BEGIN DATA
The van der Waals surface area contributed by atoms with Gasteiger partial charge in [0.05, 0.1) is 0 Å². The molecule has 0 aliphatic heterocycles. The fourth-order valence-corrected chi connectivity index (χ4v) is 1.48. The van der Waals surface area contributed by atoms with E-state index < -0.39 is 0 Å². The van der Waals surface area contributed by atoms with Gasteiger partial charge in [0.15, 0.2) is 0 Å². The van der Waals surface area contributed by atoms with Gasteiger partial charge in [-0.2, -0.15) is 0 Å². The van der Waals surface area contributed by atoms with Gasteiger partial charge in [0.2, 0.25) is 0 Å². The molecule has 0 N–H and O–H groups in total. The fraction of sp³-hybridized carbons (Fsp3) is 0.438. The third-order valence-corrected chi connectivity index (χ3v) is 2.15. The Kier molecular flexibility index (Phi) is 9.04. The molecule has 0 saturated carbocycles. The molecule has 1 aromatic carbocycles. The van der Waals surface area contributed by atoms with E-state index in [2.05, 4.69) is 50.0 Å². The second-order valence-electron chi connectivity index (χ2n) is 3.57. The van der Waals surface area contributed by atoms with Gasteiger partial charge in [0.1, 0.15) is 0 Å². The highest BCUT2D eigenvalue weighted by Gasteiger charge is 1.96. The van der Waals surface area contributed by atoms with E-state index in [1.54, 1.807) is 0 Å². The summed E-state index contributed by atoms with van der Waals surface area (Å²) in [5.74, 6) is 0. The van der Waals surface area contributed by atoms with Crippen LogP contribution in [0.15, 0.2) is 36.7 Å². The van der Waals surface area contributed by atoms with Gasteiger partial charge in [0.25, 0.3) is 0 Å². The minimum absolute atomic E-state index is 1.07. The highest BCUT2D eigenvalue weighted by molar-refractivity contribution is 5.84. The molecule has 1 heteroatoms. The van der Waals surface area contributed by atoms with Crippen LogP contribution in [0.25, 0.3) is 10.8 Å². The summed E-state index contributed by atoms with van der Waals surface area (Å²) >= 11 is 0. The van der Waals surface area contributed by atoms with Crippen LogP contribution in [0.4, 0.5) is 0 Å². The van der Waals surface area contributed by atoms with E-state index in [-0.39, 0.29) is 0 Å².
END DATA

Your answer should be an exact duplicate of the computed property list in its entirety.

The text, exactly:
The van der Waals surface area contributed by atoms with Gasteiger partial charge in [0.05, 0.1) is 0 Å². The molecule has 0 aliphatic heterocycles. The fourth-order valence-corrected chi connectivity index (χ4v) is 1.48. The van der Waals surface area contributed by atoms with E-state index < -0.39 is 0 Å². The van der Waals surface area contributed by atoms with Gasteiger partial charge in [0.15, 0.2) is 0 Å². The van der Waals surface area contributed by atoms with Gasteiger partial charge in [-0.2, -0.15) is 0 Å². The van der Waals surface area contributed by atoms with Gasteiger partial charge in [0.2, 0.25) is 0 Å². The molecule has 0 N–H and O–H groups in total. The fraction of sp³-hybridized carbons (Fsp3) is 0.438. The third-order valence-corrected chi connectivity index (χ3v) is 2.15. The Kier molecular flexibility index (Phi) is 9.04. The molecule has 0 saturated carbocycles. The molecule has 1 aromatic carbocycles. The van der Waals surface area contributed by atoms with E-state index in [2.05, 4.69) is 50.0 Å². The second-order valence-electron chi connectivity index (χ2n) is 3.57. The van der Waals surface area contributed by atoms with Gasteiger partial charge in [0.1, 0.15) is 0 Å². The highest BCUT2D eigenvalue weighted by Gasteiger charge is 1.96. The van der Waals surface area contributed by atoms with E-state index in [1.54, 1.807) is 0 Å². The summed E-state index contributed by atoms with van der Waals surface area (Å²) in [5.74, 6) is 0. The van der Waals surface area contributed by atoms with Crippen LogP contribution in [0.15, 0.2) is 36.7 Å². The van der Waals surface area contributed by atoms with Gasteiger partial charge in [0.25, 0.3) is 0 Å². The minimum absolute atomic E-state index is 1.07. The highest BCUT2D eigenvalue weighted by molar-refractivity contribution is 5.84. The molecule has 1 heteroatoms. The van der Waals surface area contributed by atoms with Crippen LogP contribution in [0.25, 0.3) is 10.8 Å². The summed E-state index contributed by atoms with van der Waals surface area (Å²) >= 11 is 0. The van der Waals surface area contributed by atoms with Crippen LogP contribution in [0.4, 0.5) is 0 Å². The van der Waals surface area contributed by atoms with E-state index in [-0.39, 0.29) is 0 Å².